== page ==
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8402 Atlantic Ave.

White City, Or 97503

Tel: 541-951-6952

southernoregonhunting@gmail.com

The Famous Rogue River

You just have to love the Rogue! The Rogue River boasts one of the largest Wild Steelhead runs in the lower 48. This is one fishery that will live up to the hype. Summer Steelhead peak September to October, while Winter Steelhead peak from March to May. But there are always fish in the river system somewhere...

 

 

The fact that these fish stay in the river so long also makes them return to their smolt-like feeding habits. This creates a rare opportunity in the steelhead world; when conditions allow we have seen ten pound fish slurping down BWO’s by the buckets. One of our most effective methods to catch these brutes is to nymph fish, or swing soft hackles, matching the hatch.

 

The Rogue River boasts large runs of Chinook, Coho, and Steelhead. The Upper Rogue consists of some of the best fly water in the Pacific Northwest, and remains fly-fishable to flows equaling 3000cfs, but is prime around half that.

 

If you get cabin fever, the Upper Rogue River has a ton of holdover Steelhead fishing. This is one of my favorite times of the year for fishing on the Rogue, as you will have the river mostly to yourself.

Steelhead:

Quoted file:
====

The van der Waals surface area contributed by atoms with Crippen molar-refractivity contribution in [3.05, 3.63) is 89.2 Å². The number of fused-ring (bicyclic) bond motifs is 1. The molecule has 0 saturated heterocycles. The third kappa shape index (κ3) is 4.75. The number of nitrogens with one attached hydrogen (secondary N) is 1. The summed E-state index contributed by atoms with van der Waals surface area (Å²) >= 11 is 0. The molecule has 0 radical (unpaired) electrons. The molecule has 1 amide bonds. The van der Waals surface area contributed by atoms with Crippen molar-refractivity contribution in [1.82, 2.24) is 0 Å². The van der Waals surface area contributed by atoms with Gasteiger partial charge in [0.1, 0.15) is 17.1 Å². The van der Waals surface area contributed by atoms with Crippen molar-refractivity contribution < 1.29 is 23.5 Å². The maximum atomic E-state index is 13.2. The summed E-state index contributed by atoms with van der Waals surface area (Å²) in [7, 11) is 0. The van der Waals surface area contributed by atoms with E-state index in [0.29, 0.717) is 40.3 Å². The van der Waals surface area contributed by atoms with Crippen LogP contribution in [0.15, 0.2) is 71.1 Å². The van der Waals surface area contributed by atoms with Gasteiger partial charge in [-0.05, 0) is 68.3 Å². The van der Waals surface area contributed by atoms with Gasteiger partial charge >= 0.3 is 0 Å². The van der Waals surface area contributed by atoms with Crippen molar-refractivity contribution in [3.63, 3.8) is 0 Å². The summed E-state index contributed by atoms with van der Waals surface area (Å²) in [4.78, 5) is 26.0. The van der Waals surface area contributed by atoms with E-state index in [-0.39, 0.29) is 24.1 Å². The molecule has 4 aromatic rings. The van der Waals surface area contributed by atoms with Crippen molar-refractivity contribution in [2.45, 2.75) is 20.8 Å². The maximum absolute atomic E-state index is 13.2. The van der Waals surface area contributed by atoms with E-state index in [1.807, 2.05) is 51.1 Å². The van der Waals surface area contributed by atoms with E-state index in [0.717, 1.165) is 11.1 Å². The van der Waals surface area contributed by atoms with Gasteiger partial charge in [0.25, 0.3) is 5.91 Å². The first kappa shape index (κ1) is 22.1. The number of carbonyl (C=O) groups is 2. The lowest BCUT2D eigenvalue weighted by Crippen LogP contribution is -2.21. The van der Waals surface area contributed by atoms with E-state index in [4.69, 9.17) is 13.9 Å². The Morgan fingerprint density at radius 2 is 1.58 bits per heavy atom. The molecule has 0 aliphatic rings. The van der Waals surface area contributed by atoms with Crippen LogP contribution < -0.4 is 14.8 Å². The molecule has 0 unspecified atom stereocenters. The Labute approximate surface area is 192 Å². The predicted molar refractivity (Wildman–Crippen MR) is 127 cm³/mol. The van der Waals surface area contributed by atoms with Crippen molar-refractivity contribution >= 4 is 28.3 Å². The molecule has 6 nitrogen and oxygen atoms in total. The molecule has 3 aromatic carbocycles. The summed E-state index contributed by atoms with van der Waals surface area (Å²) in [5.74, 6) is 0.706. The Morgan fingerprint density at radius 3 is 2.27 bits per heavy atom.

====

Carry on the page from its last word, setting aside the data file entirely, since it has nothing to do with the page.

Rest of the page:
The Rogue Steelhead is in a class of its own: the summer fishing run starts pouring its way into the Upper Rogue late July, and lasts clear into March. Over the summer the Steelhead will come readily to a well-swung fly.

 

The fact that these fish stay in the river so long also makes them return to their smolt-like feeding habits. This creates a rare opportunity in the steelhead world; when conditions allow we have seen ten pound fish slurping down BWO’s by the buckets. One of our most effective methods to catch these brutes is to nymph fish, or swing soft hackles, matching the hatch.

A nice Rogue River Steelhead hen.

The Rogue boasts a robust wild Steelhead population, even allowing an angler to keep a wild fish over 24” February through March, although we encourage our clients to release all wild fish. There are plenty of stocked hatchery fish if an angler would like to keep one.

 

In the months of March and April we find a mix of winter and summer fish. Summer fish will stay in the Upper Rogue until the winter fish, who are smaller in number but the larger in size, make their way up. Winter fish seem to act more like the "typical" steelhead as they don’t seem to stay in the river as long. Both runs of fish become more challenging as the temperature dips below the mid-forties—making it only productive to nymph.

 

Regardless of what time of year you are fishing, hooking into a Rogue Steelhead is a treat you won’t soon forget.

Trout:

The Upper Rogue River is often overlooked, but it provides a ton of great trout fly fishing water. From the famous Holy Water to Fisher's Ferry, there are numerous hatches that raise wary trout. We fish them all; from the winter midday BWO hatches to the giant October catch hatch.

But there is one hatch that no one should miss and that’s the late May and Early June Salmon fly hatch. During this hatch the Upper Rogue becomes crazy with fish action. On a good day you can expect to raise well over twenty five trout and you might even coax a steelhead. With all the action this is a great time of year to introduce someone to the sport of fly fishing as the action is constant. It’s also a great time to get the wife and kids on the river.   

 

The Rogue River above Lost Creek is now open year round. So cure that cabin fever and wash the dust off your lines in this great Southern Oregon fishery.